“Forgive us our trespasses as we forgive those who trespass against us.” From the age of about eight to 15, I always thought this excessively sibilant phrase was vaguely to do with not playing on building sites or wandering onto our neighbour’s lawn.
We learnt the Lord’s prayer as a song at primary school. It was a pleasant, relaxing tune, featuring bread (nice), heaven (obviously nice) and “ Lord”, an unknown quantity but seemed to feature in a lot of jolly good songs.
I didn’t know what it was all about, and although my dad said God was all made up, I didn’t ask too many questions. I didn’t go to church and I always preferred “Make Me a Channel of Your Peace” anyway.
According to a new survey, I am among a dying breed of people who know the words to the Lord’s prayer. Archbishop Rowan Williams said it is a vital part of culture, and that young people should know it to understand references to it in life beyond the church. The culture he would very much like to remain “predominantly Christian”.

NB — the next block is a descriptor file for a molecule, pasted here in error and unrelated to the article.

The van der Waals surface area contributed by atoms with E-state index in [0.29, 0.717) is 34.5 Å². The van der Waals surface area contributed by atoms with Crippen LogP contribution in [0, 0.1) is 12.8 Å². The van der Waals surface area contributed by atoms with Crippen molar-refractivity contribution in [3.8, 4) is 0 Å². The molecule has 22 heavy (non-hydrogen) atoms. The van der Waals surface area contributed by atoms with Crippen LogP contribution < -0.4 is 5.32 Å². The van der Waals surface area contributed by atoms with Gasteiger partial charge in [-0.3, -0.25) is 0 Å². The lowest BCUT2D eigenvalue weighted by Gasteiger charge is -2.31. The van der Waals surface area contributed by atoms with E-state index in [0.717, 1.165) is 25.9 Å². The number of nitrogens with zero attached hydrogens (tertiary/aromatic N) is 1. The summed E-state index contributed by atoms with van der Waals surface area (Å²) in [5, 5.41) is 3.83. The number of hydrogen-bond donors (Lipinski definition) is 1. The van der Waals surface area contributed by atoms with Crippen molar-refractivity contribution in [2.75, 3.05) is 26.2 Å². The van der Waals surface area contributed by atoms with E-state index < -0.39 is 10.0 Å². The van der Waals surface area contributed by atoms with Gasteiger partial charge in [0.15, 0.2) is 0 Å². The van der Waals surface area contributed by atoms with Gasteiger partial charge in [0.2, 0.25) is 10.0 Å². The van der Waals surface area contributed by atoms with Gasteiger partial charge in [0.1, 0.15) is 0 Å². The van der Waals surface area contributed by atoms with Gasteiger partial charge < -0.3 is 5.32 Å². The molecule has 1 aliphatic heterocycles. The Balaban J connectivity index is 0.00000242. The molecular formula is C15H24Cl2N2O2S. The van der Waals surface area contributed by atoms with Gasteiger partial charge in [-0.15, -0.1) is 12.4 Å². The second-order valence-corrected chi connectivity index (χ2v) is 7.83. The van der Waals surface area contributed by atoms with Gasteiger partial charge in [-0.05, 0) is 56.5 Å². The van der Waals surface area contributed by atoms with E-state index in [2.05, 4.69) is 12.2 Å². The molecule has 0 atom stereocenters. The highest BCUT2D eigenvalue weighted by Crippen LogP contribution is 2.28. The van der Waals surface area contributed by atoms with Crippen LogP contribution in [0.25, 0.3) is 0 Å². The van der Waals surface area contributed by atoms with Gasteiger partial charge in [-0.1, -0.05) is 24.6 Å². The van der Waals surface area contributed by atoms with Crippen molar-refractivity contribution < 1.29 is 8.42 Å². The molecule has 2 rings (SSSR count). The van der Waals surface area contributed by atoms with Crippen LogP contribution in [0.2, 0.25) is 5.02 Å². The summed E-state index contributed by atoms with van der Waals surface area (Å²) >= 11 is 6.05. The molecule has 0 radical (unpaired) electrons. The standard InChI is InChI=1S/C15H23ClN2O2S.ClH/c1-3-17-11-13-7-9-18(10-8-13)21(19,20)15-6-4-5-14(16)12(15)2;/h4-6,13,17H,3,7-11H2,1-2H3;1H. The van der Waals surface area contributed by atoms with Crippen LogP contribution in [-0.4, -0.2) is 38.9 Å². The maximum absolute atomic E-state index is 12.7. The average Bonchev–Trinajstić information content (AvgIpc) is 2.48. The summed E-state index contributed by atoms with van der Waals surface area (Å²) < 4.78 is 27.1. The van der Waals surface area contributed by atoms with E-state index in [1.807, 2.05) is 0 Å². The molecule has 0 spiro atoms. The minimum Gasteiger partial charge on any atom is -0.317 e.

But I would say tosh. It’s just a prayer that someone else wrote with social control in mind. Surely the real God would rather hear our own freestyle prayers than hear the same old off-the-peg thing again and again? "Word up, God mate - chill out about all my bad shit and make everything tickety-boo. Amen." That sort of thing.
The same survey also said that a higher proportion of children say religion is important to them than 40 years ago. Is it the recession? Immigration? Liberation from indoctrination?
Anyway, let us not fret over our children’s moral fibre falling away because they don’t know the Lord’s prayer (or the national anthem for that matter). We have much bigger things to worry about. Like teaching them to write and think for themselves.